The plot:

Set during the French Revolution, the thorn in Ropesbierre's side is the infamous Scarlet Pimpenel and his league, famed for snatching the (innocent *cough*) aristocrats from the horrors of Madame Guillotine in audacious and cunning escapades. The Scarlet Pimpernel is none other than Sir Percival Blakeney, who acts the society fop in order to protect his identity. Whilst in Paris he falls in love with and marries beautiful actress Margeurite St. Just, whom he whisks off to England. But Margeurite has ties with Percy's nemesis and fervent revolutionary Chauvelin, and nothing, not even his love for her, can endanger his plans to save the Dauphin, the heir to the French throne.

When Gandalf met Sebastian Flyte

The Cast:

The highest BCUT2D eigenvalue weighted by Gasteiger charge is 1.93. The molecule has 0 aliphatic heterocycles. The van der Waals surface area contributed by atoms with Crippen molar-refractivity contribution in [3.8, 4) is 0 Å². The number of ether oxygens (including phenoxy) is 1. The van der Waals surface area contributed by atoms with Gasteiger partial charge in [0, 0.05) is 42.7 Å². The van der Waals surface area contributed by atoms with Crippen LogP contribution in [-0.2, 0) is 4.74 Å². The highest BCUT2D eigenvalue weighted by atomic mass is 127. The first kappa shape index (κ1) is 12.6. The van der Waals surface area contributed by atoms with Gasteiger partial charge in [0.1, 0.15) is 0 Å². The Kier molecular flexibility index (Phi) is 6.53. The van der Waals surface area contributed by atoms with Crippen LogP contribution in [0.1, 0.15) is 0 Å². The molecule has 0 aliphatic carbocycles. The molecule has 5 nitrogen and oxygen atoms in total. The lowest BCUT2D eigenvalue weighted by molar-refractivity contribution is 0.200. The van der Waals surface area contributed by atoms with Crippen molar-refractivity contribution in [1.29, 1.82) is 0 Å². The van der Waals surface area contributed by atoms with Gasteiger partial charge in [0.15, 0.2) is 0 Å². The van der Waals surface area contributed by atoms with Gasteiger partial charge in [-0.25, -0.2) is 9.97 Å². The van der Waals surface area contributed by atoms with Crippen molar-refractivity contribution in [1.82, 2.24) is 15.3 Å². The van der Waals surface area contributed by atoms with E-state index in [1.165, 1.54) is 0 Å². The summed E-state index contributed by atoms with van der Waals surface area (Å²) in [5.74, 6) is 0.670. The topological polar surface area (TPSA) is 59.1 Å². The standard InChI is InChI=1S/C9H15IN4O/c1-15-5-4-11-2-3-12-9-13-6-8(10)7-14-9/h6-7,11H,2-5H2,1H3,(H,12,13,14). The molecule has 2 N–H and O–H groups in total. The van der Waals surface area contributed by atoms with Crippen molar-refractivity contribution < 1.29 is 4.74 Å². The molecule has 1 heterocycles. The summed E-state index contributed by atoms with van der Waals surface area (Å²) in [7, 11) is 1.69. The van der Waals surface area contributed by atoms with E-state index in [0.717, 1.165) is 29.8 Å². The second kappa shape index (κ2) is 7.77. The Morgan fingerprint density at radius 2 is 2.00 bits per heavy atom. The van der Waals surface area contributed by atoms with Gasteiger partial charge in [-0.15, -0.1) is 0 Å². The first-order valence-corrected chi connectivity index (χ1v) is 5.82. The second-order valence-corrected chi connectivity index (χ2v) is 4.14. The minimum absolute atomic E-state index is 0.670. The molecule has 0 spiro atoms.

The film is most notable today for having a young(er) Ian McKellan as Chauvelin, long before he became the hero of geeks everywhere, at a time when he was almost exclusively known as a highly respected Shakespearean actor. He is brilliantly uptight as the much thwarted villain of the piece, but also brings an almost sympathetic, softly comic side to what might otherwise be a fairly dull character It also stars an almost unrecognisably beautiful Jane Seymour as Marguerite St. Just, and Anthony Andrews (sans Aloysius) playing the titular fop-come-masquerading hero to perfection. The script is witty and fast paced and doesn't ask you to think too much, aware that it is firmly placed in the Rollicking Good Time genre, but by casting some of the England's finest, the characters become more than cardboard cutouts with complex relationships, lifting what could have been mellodrama into a love triangle between layered and three dimensional characters. Playing fast and loose with the source material (it's based on at least 2 of the Baroness' books, both the original Scarlet Pimpernel and Eldorado), it's as ridiculous as it is completely charming, escaping the self-congratulatory smugness or attempts to make serious commentary on the revultion, it allows as the laddish charm and romantic subplots of the league seduces you into their adventures.